Emeka Okwuosa, chairman of Oilserv Limited, wants Nigeria government and academics to collaborate in the adoption of nanotechnology to solve a range of problems facing the country, especially in oil and gas industry
| By Anayo Ezugwu | May 12, 2014 @ 01:00 GMT
NANOTECHNOLOGY is the new thing in the manufacturing technology. Hence, Emeka Okwuosa, chairman, Oilserv Limited, does not want Nigeria to miss out in applying same to a range of things in the country. At the presentation of a paper presentation at the African International Conference/Workshop on application of nanotechnology to energy, environment and health organised by Nano Research Group, University of Nigeria, Nsukka, Okwuosa said government needed to encourage nanotechnology researchers in solving problems related to education and oil and gas.
He described nanotechnology as the manipulation of matter on an atomic, molecular and supramolecular scale to tiny factories for producing models of products required. According to him, this particular technology helps to get precise manipulation of atoms and molecules for fabricating of microscopic products, which is now referred to as molecular technology. “The National Nanotechnology Initiative, an American national initiative, has defined nanotechnology as the manipulation of matter with at least one dimension sized from one to 100 nanometers. The definition has since shifted from a particular technological goal to a research category inclusive of all types of research and technologies that deal with the special properties of matter that occur below given size threshold. It is known that because of the variety of potential applications, governments have invested billions of dollars in nanotechnology research,” Okwuosa said.
The scientist said the nanotechnology research could be applied in various fields and industries in Nigeria to create awareness. According to him, government could fund the usage nanotechnology research to advance technology, research development and educational system in the country. “This discussion brings to light the current status of the academic institution in Nigeria. Clearly, a lot is left to be desired about the structure, performance and funding of the academic institutions in our country. Starting from primary to post graduate education, our very important institutions of education have been brought to their knees. This had led to very poor quality of graduates at all levels.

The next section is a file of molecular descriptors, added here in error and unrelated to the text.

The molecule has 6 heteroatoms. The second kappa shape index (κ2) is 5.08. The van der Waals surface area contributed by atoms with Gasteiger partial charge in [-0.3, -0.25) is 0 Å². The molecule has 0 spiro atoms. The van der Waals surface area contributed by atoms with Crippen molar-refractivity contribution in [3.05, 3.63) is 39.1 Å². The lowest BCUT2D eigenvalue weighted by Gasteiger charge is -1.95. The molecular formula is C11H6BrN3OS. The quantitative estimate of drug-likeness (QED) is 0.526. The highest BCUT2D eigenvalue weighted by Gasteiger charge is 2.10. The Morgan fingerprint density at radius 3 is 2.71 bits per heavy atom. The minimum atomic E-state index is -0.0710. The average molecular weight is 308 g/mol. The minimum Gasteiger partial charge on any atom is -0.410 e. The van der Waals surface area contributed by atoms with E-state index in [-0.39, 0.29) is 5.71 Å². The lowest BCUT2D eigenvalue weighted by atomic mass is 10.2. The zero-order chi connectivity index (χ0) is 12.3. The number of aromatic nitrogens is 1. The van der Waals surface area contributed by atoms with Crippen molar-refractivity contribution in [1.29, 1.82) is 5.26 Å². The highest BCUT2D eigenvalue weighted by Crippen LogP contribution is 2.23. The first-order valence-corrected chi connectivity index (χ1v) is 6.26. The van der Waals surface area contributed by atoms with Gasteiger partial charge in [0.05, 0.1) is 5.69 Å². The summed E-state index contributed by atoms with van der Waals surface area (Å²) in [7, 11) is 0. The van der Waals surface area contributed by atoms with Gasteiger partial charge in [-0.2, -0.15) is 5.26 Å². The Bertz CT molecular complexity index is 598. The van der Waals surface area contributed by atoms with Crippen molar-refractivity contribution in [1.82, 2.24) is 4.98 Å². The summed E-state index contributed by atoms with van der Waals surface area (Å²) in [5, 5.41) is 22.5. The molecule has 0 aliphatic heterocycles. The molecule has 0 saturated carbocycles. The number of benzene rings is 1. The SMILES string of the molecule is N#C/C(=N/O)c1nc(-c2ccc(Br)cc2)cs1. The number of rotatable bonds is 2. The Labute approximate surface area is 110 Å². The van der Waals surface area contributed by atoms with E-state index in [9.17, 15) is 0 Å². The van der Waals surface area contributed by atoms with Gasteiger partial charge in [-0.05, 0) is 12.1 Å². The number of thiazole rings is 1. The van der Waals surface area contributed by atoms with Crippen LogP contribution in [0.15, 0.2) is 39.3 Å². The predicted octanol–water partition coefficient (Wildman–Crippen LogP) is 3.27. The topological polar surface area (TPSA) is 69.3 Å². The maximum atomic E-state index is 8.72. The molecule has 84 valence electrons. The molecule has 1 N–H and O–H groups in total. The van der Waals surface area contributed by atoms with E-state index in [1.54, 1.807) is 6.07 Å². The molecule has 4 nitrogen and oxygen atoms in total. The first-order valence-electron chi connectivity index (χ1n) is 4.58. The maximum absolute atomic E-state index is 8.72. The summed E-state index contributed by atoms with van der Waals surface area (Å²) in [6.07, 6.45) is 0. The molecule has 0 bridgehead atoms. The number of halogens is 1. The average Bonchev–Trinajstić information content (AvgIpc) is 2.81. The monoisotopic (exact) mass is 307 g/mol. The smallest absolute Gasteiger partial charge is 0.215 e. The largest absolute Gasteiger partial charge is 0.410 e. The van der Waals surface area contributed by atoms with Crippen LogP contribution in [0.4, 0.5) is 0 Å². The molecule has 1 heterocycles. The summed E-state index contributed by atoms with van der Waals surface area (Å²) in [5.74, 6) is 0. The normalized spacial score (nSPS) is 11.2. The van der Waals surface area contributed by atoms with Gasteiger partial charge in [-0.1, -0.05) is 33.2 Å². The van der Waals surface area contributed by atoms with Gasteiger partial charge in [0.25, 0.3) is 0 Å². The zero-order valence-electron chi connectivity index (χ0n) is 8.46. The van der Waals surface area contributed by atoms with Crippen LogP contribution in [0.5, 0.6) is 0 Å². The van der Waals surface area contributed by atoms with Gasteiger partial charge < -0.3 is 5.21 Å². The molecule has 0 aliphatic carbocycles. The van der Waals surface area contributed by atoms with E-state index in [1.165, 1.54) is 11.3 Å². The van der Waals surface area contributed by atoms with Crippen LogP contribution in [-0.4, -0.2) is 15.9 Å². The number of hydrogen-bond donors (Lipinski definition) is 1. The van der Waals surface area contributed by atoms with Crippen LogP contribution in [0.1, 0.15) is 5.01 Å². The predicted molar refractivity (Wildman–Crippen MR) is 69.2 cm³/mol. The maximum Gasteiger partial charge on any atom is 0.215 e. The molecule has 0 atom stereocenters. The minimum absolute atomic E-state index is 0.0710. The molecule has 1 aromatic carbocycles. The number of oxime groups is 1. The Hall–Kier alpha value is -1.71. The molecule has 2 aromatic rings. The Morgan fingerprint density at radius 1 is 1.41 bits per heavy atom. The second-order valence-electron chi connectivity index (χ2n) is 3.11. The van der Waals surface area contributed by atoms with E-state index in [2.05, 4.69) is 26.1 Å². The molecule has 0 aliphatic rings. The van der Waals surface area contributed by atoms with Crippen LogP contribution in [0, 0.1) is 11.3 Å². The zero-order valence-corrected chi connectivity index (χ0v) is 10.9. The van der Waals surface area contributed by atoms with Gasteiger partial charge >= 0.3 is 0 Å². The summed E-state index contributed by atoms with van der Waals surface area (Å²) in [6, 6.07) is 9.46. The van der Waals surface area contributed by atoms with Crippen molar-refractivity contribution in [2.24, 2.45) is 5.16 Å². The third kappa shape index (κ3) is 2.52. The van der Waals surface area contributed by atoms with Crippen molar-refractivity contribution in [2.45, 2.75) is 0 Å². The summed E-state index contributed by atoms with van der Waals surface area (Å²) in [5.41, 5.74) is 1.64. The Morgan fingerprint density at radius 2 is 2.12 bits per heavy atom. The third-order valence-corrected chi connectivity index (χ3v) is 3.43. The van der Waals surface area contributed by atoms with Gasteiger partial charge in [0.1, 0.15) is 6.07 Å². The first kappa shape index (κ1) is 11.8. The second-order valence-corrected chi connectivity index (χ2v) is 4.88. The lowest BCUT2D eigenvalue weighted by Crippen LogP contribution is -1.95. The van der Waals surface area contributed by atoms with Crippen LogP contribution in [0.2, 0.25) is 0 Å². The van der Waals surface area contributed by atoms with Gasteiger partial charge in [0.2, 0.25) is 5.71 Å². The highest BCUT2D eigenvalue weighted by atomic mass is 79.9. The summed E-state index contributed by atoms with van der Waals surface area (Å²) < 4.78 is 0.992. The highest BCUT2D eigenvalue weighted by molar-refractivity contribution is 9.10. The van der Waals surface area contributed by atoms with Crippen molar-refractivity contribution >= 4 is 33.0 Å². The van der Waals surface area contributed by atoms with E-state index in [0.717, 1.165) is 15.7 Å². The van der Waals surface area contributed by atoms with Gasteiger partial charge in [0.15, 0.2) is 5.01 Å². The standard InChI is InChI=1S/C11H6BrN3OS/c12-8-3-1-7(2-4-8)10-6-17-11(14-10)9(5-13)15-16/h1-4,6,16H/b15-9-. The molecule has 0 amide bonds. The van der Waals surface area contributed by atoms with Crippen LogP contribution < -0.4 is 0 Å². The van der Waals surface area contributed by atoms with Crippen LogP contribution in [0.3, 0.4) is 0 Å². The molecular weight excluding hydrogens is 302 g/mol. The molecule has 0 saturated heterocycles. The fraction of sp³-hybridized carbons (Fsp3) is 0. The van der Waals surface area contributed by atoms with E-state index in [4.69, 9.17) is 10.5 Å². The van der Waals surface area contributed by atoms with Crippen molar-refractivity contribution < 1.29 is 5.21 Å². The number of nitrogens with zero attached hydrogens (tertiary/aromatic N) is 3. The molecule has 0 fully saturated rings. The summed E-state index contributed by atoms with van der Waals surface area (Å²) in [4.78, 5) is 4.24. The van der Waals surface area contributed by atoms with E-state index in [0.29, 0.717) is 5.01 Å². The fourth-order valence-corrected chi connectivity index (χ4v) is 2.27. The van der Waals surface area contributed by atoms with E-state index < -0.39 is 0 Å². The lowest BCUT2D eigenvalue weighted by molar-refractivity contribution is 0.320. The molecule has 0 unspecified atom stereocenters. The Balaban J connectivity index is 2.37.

“The level of failure in our school certificate examinations at secondary school level is a pointer to the rot. This has continued unabated for years. Definitely this has resulted in poor quality of students entering our universities. Without adequate structure of financing for our universities, you can see clear amplification of the rot. Without a clear and sustainable structure of education, that is well funded, development of our human resources will be a pipe dream. The resultant effect across all sectors of life in the country is obvious. One key aspect that can surely lead to better development of our academic institutions is funding. Funding does not necessarily mean government funding or handouts. This means comprehensive structural change in the funding of education,” he said.
To realise the objective, Okwuosa would want good cooperation between universities and industry owners towards funding of research that would improve the standard of education. He said this could come in form of direct grants and endowments. He said for a sustainable structure, it has to be geared towards achievement of development and application possibilities in the industries. “Involvement of key sections of the university in quasi-commercial activities geared towards utilisation of results of specific researches in way that is beneficial to general populace while attracting profitability to the institutions. Clearly, the current situation is unsustainable and requires drastic change,” he said.
With the Nigerian oil and gas industry, it is believed that nanotechnology would help the country to take full advantage of the industry, because the application of nanotechnology cuts across all sectors. According to him, nanotechnology finds applications in the oil and gas operations, pipeline and facilities, in the manufacturing of pipelines materials and the in the cleaning of oil spillages. “Nanotechnology can be used to improve the drilling process. Some specialised nanosensors have been developed and tested by Advanced Energy Consortium, AEC, which could be injected into oil and gas wells. These sensors would be forced out of wells through the existing pore space and into the surrounding formation pore space. There they would collect the reservoir’s physical nanosize particles and superfine powder that significantly improves drilling speed. This blend eliminates damage to the reservoir rock in the well, making it possible to extract more oil. Nanoscale metals already have been used to delineate Ore deposits for geochemical exploration,” Okwuosa said.